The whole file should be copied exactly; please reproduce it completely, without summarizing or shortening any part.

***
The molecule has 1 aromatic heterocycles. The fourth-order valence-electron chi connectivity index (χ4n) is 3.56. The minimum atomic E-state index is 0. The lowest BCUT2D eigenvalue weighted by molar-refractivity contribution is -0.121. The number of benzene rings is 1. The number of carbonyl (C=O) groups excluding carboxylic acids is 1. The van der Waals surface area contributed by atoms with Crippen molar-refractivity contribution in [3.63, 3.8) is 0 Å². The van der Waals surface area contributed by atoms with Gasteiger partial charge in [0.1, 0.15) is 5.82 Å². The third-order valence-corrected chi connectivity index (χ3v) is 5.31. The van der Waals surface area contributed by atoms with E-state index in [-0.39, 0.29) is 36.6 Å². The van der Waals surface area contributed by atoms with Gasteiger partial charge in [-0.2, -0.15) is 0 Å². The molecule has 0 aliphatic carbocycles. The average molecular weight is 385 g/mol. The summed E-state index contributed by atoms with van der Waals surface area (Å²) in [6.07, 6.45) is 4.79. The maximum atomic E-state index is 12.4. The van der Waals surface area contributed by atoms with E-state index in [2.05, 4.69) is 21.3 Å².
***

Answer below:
The molecule has 1 aromatic heterocycles. The fourth-order valence-electron chi connectivity index (χ4n) is 3.56. The minimum atomic E-state index is 0. The lowest BCUT2D eigenvalue weighted by molar-refractivity contribution is -0.121. The number of benzene rings is 1. The number of carbonyl (C=O) groups excluding carboxylic acids is 1. The van der Waals surface area contributed by atoms with Crippen molar-refractivity contribution in [3.63, 3.8) is 0 Å². The van der Waals surface area contributed by atoms with Gasteiger partial charge in [0.1, 0.15) is 5.82 Å². The third-order valence-corrected chi connectivity index (χ3v) is 5.31. The van der Waals surface area contributed by atoms with E-state index in [-0.39, 0.29) is 36.6 Å². The van der Waals surface area contributed by atoms with Gasteiger partial charge in [-0.2, -0.15) is 0 Å². The molecule has 0 aliphatic carbocycles. The average molecular weight is 385 g/mol. The summed E-state index contributed by atoms with van der Waals surface area (Å²) in [6.07, 6.45) is 4.79. The maximum atomic E-state index is 12.4. The van der Waals surface area contributed by atoms with E-state index in [2.05, 4.69) is 21.3 Å².